It's Graham who zeroes in on the obvious conclusion, though: "Whoever made that call thinks you were close to Miriam Lass and feel responsible for her death." And here we get another flashback of Lass checking in with Crawford. Since the Ripper is a surgeon, her idea is to check for leads in the victims' medical records. Those data are confidential, and Crawford cannot petition for access to them without probable cause... but a trainee can get scolded over what a Special Agent In Charge would lose his badge for. Crawford doesn't give her permission, but he also doesn't stop her.
Bloom broaches the subject to Gideon: she believes that Gideon was brainwashed into believing he is the Chesapeake Ripper. If so, Chilton would be the most likely candidate. If so, he isn't cracking: over dinner at Lecter's, he gloats about the career potential of getting to analyze a true sociopath. Bloom, to her credit, takes the high road, suggesting that Chilton may have accidentally suggested to Gideon that he was the Ripper—as opposed to something like, say, psychic driving, which would be unethical. Lecter doesn't help when he points out that if Gideon repressed memories of being the Ripper, Chilton has actually done a helpful thing by dredging them back up again. Drawing Chilton aside for help with the next course, he begs for further disclosure, claiming he is not as critical of unorthodox treatment as Bloom is.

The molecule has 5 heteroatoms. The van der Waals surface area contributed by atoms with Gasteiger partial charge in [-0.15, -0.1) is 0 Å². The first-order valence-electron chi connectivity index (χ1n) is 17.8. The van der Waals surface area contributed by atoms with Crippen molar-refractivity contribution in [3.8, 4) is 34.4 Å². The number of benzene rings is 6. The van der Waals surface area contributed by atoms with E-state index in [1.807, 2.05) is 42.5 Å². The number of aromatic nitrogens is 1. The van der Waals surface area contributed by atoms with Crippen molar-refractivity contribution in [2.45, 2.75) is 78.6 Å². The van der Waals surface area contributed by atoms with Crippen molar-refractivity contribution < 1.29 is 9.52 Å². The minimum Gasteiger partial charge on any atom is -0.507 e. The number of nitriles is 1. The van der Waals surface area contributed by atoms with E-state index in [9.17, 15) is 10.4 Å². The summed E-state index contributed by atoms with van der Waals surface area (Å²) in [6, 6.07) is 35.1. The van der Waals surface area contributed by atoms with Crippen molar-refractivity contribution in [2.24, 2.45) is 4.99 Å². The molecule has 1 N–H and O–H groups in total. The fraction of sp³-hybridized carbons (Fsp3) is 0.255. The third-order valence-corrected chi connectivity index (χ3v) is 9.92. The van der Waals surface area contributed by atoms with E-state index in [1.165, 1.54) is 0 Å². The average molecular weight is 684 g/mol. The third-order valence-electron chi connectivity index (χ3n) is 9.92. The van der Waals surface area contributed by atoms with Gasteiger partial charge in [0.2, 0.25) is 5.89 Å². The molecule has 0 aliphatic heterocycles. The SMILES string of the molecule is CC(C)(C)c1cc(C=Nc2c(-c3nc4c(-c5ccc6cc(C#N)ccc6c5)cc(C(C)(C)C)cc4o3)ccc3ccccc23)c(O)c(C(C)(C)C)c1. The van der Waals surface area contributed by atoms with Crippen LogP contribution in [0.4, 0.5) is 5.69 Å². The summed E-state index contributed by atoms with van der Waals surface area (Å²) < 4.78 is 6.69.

Crawford gets another Miriam call, this time from a discrete phone number (804 555-0131) traced to a disposable cellphone currently located in an abandoned observatory. (Incidentally, these latest shenanigans have convinced Crawford that Gideon is not the Ripper.) Crawford employs the time-honored tradition of "find a lost phone by calling it," and he, Graham and Katz home in on the ringtone of the device. It's at the top floor, in a hand connected to a forearm connected to... nothing at all. Next to it, a letter with a handwritten legend: "What do you see?"